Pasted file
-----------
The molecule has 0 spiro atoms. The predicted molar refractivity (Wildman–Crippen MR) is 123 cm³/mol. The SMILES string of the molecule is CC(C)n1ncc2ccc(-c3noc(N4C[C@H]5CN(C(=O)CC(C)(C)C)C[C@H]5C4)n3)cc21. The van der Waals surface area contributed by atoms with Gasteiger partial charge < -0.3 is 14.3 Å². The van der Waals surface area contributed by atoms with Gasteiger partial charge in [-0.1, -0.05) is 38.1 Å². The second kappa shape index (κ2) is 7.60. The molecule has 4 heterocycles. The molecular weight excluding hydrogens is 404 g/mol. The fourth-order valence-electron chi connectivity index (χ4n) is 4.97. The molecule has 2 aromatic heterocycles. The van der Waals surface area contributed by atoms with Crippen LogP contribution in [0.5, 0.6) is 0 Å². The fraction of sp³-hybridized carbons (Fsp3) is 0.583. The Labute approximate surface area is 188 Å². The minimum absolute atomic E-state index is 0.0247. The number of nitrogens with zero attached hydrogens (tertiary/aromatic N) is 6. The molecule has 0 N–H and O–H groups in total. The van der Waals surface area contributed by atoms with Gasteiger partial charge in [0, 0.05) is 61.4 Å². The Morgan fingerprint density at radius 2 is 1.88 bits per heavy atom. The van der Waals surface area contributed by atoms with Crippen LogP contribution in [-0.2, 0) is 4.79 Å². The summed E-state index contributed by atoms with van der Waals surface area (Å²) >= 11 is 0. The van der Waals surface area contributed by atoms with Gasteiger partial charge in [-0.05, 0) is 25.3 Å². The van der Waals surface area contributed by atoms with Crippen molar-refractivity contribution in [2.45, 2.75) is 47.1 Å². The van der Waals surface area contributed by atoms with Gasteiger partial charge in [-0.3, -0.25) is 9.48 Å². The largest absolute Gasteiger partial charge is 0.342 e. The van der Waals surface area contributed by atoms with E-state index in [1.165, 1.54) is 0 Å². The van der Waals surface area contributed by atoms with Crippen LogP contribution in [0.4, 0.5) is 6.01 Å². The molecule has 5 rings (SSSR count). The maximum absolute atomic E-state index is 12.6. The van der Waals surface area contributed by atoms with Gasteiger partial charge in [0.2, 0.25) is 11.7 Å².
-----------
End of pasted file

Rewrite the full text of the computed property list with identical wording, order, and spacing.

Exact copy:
The molecule has 0 spiro atoms. The predicted molar refractivity (Wildman–Crippen MR) is 123 cm³/mol. The SMILES string of the molecule is CC(C)n1ncc2ccc(-c3noc(N4C[C@H]5CN(C(=O)CC(C)(C)C)C[C@H]5C4)n3)cc21. The van der Waals surface area contributed by atoms with Gasteiger partial charge < -0.3 is 14.3 Å². The van der Waals surface area contributed by atoms with Gasteiger partial charge in [-0.1, -0.05) is 38.1 Å². The second kappa shape index (κ2) is 7.60. The molecule has 4 heterocycles. The molecular weight excluding hydrogens is 404 g/mol. The fourth-order valence-electron chi connectivity index (χ4n) is 4.97. The molecule has 2 aromatic heterocycles. The van der Waals surface area contributed by atoms with Crippen LogP contribution in [0.5, 0.6) is 0 Å². The fraction of sp³-hybridized carbons (Fsp3) is 0.583. The Labute approximate surface area is 188 Å². The minimum absolute atomic E-state index is 0.0247. The number of nitrogens with zero attached hydrogens (tertiary/aromatic N) is 6. The molecule has 0 N–H and O–H groups in total. The van der Waals surface area contributed by atoms with Gasteiger partial charge in [0, 0.05) is 61.4 Å². The Morgan fingerprint density at radius 2 is 1.88 bits per heavy atom. The van der Waals surface area contributed by atoms with Crippen LogP contribution in [-0.2, 0) is 4.79 Å². The summed E-state index contributed by atoms with van der Waals surface area (Å²) >= 11 is 0. The van der Waals surface area contributed by atoms with Gasteiger partial charge in [-0.05, 0) is 25.3 Å². The van der Waals surface area contributed by atoms with Crippen molar-refractivity contribution in [2.45, 2.75) is 47.1 Å². The van der Waals surface area contributed by atoms with Gasteiger partial charge in [-0.3, -0.25) is 9.48 Å². The largest absolute Gasteiger partial charge is 0.342 e. The van der Waals surface area contributed by atoms with E-state index in [1.165, 1.54) is 0 Å². The van der Waals surface area contributed by atoms with Crippen LogP contribution in [0.4, 0.5) is 6.01 Å². The molecule has 5 rings (SSSR count). The maximum absolute atomic E-state index is 12.6. The van der Waals surface area contributed by atoms with Gasteiger partial charge in [0.2, 0.25) is 11.7 Å².